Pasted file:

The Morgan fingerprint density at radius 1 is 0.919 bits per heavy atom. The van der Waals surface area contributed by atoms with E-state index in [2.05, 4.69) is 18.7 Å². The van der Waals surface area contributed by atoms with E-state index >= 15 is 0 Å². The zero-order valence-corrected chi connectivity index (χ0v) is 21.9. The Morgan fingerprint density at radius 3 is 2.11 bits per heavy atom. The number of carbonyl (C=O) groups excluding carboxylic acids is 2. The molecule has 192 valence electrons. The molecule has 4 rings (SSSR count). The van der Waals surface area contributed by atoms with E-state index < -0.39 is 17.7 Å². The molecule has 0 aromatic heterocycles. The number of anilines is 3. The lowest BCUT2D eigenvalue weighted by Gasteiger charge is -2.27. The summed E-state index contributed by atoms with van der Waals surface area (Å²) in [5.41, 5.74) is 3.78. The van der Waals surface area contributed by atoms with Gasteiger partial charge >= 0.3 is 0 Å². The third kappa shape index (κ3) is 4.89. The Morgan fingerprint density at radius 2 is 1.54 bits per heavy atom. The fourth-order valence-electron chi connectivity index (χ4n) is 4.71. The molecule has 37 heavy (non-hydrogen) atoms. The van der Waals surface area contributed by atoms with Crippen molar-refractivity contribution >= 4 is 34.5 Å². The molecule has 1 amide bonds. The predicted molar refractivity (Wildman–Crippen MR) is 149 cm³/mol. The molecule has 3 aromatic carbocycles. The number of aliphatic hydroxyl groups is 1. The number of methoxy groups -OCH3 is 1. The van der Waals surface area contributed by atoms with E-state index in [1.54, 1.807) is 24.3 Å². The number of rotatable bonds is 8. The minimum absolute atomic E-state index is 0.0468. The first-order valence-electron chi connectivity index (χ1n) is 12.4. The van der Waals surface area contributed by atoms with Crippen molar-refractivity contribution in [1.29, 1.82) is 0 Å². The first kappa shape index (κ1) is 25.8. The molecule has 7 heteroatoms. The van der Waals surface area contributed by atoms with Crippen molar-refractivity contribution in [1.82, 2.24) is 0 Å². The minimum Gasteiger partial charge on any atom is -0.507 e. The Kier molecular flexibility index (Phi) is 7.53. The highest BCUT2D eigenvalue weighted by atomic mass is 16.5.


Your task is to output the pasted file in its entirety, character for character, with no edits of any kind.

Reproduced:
The Morgan fingerprint density at radius 1 is 0.919 bits per heavy atom. The van der Waals surface area contributed by atoms with E-state index in [2.05, 4.69) is 18.7 Å². The van der Waals surface area contributed by atoms with E-state index >= 15 is 0 Å². The zero-order valence-corrected chi connectivity index (χ0v) is 21.9. The Morgan fingerprint density at radius 3 is 2.11 bits per heavy atom. The number of carbonyl (C=O) groups excluding carboxylic acids is 2. The molecule has 192 valence electrons. The molecule has 4 rings (SSSR count). The van der Waals surface area contributed by atoms with E-state index < -0.39 is 17.7 Å². The molecule has 0 aromatic heterocycles. The number of anilines is 3. The lowest BCUT2D eigenvalue weighted by Gasteiger charge is -2.27. The summed E-state index contributed by atoms with van der Waals surface area (Å²) in [5.41, 5.74) is 3.78. The van der Waals surface area contributed by atoms with Gasteiger partial charge >= 0.3 is 0 Å². The third kappa shape index (κ3) is 4.89. The Morgan fingerprint density at radius 2 is 1.54 bits per heavy atom. The fourth-order valence-electron chi connectivity index (χ4n) is 4.71. The molecule has 37 heavy (non-hydrogen) atoms. The van der Waals surface area contributed by atoms with Crippen molar-refractivity contribution >= 4 is 34.5 Å². The molecule has 1 amide bonds. The predicted molar refractivity (Wildman–Crippen MR) is 149 cm³/mol. The molecule has 3 aromatic carbocycles. The number of aliphatic hydroxyl groups is 1. The number of methoxy groups -OCH3 is 1. The van der Waals surface area contributed by atoms with E-state index in [1.54, 1.807) is 24.3 Å². The number of rotatable bonds is 8. The minimum absolute atomic E-state index is 0.0468. The first-order valence-electron chi connectivity index (χ1n) is 12.4. The van der Waals surface area contributed by atoms with Crippen molar-refractivity contribution in [1.29, 1.82) is 0 Å². The first kappa shape index (κ1) is 25.8. The molecule has 7 heteroatoms. The van der Waals surface area contributed by atoms with Crippen molar-refractivity contribution in [1.82, 2.24) is 0 Å². The minimum Gasteiger partial charge on any atom is -0.507 e. The Kier molecular flexibility index (Phi) is 7.53. The highest BCUT2D eigenvalue weighted by atomic mass is 16.5.